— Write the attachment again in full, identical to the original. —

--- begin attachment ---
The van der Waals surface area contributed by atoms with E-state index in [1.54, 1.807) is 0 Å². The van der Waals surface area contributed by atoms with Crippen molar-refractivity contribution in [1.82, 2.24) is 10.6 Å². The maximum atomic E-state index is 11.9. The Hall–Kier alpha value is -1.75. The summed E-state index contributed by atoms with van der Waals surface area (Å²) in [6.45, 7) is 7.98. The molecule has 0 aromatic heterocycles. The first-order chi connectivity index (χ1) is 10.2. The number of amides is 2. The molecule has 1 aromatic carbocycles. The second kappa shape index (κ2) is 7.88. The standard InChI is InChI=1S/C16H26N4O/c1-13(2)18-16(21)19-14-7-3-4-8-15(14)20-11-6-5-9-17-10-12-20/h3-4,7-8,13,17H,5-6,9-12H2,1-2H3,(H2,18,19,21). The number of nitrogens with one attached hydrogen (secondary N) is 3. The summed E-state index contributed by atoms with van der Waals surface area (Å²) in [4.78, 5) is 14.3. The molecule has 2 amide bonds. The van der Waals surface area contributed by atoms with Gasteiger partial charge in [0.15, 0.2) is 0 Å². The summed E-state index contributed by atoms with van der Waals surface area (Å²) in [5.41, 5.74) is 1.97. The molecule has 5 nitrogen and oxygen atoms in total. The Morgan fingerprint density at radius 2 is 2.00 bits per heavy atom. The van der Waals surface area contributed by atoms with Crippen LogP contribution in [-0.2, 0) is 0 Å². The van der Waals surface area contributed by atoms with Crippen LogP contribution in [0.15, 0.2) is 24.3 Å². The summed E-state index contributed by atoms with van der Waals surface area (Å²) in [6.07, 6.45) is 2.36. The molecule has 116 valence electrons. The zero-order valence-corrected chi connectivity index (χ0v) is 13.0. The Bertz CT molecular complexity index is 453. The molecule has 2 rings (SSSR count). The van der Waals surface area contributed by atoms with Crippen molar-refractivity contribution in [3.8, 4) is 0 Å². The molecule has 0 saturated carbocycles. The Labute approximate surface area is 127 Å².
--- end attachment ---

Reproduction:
The van der Waals surface area contributed by atoms with E-state index in [1.54, 1.807) is 0 Å². The van der Waals surface area contributed by atoms with Crippen molar-refractivity contribution in [1.82, 2.24) is 10.6 Å². The maximum atomic E-state index is 11.9. The Hall–Kier alpha value is -1.75. The summed E-state index contributed by atoms with van der Waals surface area (Å²) in [6.45, 7) is 7.98. The molecule has 0 aromatic heterocycles. The first-order chi connectivity index (χ1) is 10.2. The number of amides is 2. The molecule has 1 aromatic carbocycles. The second kappa shape index (κ2) is 7.88. The standard InChI is InChI=1S/C16H26N4O/c1-13(2)18-16(21)19-14-7-3-4-8-15(14)20-11-6-5-9-17-10-12-20/h3-4,7-8,13,17H,5-6,9-12H2,1-2H3,(H2,18,19,21). The number of nitrogens with one attached hydrogen (secondary N) is 3. The summed E-state index contributed by atoms with van der Waals surface area (Å²) in [4.78, 5) is 14.3. The molecule has 2 amide bonds. The van der Waals surface area contributed by atoms with Gasteiger partial charge in [0.15, 0.2) is 0 Å². The summed E-state index contributed by atoms with van der Waals surface area (Å²) in [5.41, 5.74) is 1.97. The molecule has 5 nitrogen and oxygen atoms in total. The Morgan fingerprint density at radius 2 is 2.00 bits per heavy atom. The van der Waals surface area contributed by atoms with Crippen LogP contribution in [-0.2, 0) is 0 Å². The van der Waals surface area contributed by atoms with Crippen LogP contribution in [0.15, 0.2) is 24.3 Å². The summed E-state index contributed by atoms with van der Waals surface area (Å²) in [6.07, 6.45) is 2.36. The molecule has 116 valence electrons. The zero-order valence-corrected chi connectivity index (χ0v) is 13.0. The Bertz CT molecular complexity index is 453. The molecule has 2 rings (SSSR count). The van der Waals surface area contributed by atoms with Crippen molar-refractivity contribution in [3.8, 4) is 0 Å². The molecule has 0 saturated carbocycles. The Labute approximate surface area is 127 Å².